Populist Foreign Policy: The Israeli Case Study of Hawkish- Historicist Foreign Policy

Dr. Joanna Dyduch is a Professor at the Institute of the Middle and Far East of the Jagiellonian University, and head of the Department of Israel. Visiting scholar at the: University of Oxford (2023-2024), University of Potsdam (2022), Matej Bel University in Banská Bystrica (2019),  University of Vienna (2017). In 2018 she was a research fellow at the German Institute for International and Security Affairs (SWP). Prof. Dyduch is an author of several scientific articles and books on foreign policy and other public policies (e.g. energy policy), recently her research interest has focused on European-Israeli relations, as well as Israel’s foreign policy. She has been also engaged in several research projects, among the most recent ones, there are: OPUS project funded by Poland’s National Science Center (NCN) entitled: “Energy security and the growing international interdependence. Israeli energy policy in the process of transition” (2022-2025). HORIZON-CL2-2021-DEMOCRACY – project entitled: “Rethinking and Reshaping the EU’s Democracy support in its Eastern and Southern Neighbour”, (contractor in the project. Project implemented in 2022-2025.COOPERATION financed by the European Commission; PARTNERSHIPS IN HIGHER EDUCATION (KA220-HED) titled: “Jews, Muslims and Roma in the 21st Century Metropolises: Reflecting on Polyphonic Ideal and Social Exclusion as Challenges for European Cohesion carried out in cooperation with the Charles University in Prague (project leader) and the Moses Mendelssohn Center for European-Jewish Studies (University of Potsdam).

Abstract: Building on existing literature, the paper tries to bridge and integrate scholarly insights on the causalities between populism and foreign policy. Against this backdrop, the paper suggests distinguishing between the two types of foreign policy ideological orientations: 1. ‘liberalist’ and 2. ‘historicist’ (Bjereld and Demker 2000), where the differentiating variable is the engagement of historical memory in the process of national identity construction and policy strategies conceptualisation and operationalisation. Consequently, the historical memory becomes a specific framework and driver of state international activity. In light of the above consideration, the paper introduces and utilises the concept of ‘Foreign Policy Historicism’ (FPH), (Reynolds 1999). FPH, contrary to the liberalist variant is identified with a hawkish approach, emphasising national values and interests – very often fuelled and empowered by emotions (national pride, fear, victimhood, etc.). This specific approach is strongly tied to the process of ‘othering’ as a key element of national identity formation, and therefore very much influences foreign bilateral and multilateral relations.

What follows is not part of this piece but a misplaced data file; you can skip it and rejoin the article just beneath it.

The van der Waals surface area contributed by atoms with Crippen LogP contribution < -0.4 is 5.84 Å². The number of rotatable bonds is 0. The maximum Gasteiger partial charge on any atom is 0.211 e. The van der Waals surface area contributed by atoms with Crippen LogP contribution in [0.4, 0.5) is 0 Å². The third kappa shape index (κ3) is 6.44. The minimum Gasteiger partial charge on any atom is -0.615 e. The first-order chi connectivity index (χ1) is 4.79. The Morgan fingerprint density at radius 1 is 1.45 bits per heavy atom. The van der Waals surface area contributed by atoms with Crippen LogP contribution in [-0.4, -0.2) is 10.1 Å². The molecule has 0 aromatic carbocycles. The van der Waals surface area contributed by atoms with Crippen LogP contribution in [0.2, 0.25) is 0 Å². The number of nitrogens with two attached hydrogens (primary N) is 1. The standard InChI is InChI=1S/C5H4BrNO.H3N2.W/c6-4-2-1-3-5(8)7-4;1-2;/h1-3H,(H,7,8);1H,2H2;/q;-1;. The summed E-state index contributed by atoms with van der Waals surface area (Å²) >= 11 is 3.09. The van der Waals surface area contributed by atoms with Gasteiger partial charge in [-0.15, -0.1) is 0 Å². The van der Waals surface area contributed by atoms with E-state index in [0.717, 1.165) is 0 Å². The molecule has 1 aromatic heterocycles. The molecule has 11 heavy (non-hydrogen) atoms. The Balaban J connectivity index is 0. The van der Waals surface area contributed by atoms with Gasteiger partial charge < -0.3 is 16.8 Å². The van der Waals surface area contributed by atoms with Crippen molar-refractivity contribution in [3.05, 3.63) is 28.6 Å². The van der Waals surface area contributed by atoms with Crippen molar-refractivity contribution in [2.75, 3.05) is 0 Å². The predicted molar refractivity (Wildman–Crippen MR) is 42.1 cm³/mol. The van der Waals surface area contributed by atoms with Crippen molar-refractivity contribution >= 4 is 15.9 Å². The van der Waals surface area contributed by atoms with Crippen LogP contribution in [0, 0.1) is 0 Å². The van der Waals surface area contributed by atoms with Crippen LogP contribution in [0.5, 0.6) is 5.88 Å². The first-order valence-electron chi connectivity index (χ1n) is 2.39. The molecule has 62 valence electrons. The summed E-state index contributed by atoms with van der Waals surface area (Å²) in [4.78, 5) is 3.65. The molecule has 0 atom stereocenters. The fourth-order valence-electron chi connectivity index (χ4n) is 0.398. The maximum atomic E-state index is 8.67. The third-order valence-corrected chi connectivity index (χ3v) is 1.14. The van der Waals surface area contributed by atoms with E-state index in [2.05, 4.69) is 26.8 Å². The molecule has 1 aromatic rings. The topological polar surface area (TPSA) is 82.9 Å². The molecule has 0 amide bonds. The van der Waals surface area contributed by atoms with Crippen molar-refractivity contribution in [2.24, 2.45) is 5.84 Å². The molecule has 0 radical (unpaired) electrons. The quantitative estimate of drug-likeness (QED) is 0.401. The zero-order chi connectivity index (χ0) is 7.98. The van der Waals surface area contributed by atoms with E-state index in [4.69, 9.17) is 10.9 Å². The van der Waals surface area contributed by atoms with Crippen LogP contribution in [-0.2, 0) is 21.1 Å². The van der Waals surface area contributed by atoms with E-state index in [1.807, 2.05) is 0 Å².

Reading List

Wajner, Daniel F., and Philip Giurlando. (2024) Populist Foreign Policy: Mapping the Developing Research Program on Populism in International Relations. International Studies Review, https://doi.org/10.1093/isr/viae012

Sharon Pardo, Dani Filc (2012). EU–Israeli relations. Geopolitical perspectives in the wake of nationalist populism. In: Routledge Handbook of EU–Middle East Relations, Routledge.

Dani Filc & Sharon Pardo (2021) Israel’s Right-wing Populists: The European. Connection, Survival, 63:3, 99-122, DOI: 10.1080/00396338.2021.1930409.

 Joanna Dyduch (2021) “Israel and East-Central Europe: Case Studies of Israel’s Relations with Poland and Hungary.” Israel Studies Review, vol. 36, no. 1, spring 2021.

 Joanna Dyduch (2024) Israel and Poland. [in]: Routledge Handbook on Israel’s Foreign Relations, Routledge.

 

Day Three: Wednesday, 3 July 2024

Populism, Peace and Security

Showcase: United States 

Dr. Georg Loefflman is Assistant Professor at Queen Mary University of London. Previously, he was Assistant Professor in War Studies and US Foreign Policy at the Department of Politics and International Studies (PAIS) at the University of Warwick (until March 2023). Before that, he undertook a three-year Early Career Fellowship (2018-2021) funded by the Leverhulme Trust with a research project on the interlinkage of security discourses and populist rhetoric in the United States under the Trump presidency.

His other academic appointments include his role as research fellow working with Nick Vaughan-Williams on his project ‘Everyday Narratives of European Border Security and Insecurity’ (2016-2018) and a one-year PAIS teaching fellowship in American politics and US foreign policy (2015-2016). Between 2011 and 2014, He undertook his PhD studies the University of Warwick. His PhD thesis is titled: ‘The Fractured Consensus – How competing visions of grand strategy challenge the geopolitical identity of American leadership under the Obama presidency,’ and was supervised by Prof. Stuart Croft and Prof. Nick Vaughan-Williams. The thesis was nominated for the 2016 Michael Nicholson Prize for best doctoral thesis in International Studies. Before his PhD, he studied International Relations in Germany at the FU Berlin, the HU Berlin, and the University of Potsdam, and Social Sciences and History at the University of Erfurt in Germany.

Moderator Dr. Jonny Hall is a Lecturer at Department of International Relations at London School of Economics.  Prior to being an LSE Fellow, he was a Lecturer in Politics and International Relations at the University of Surrey. He previously completed his PhD in the International Relations department at LSE before spending a year as an IRD Fellow. 

 

Showcase: Turkey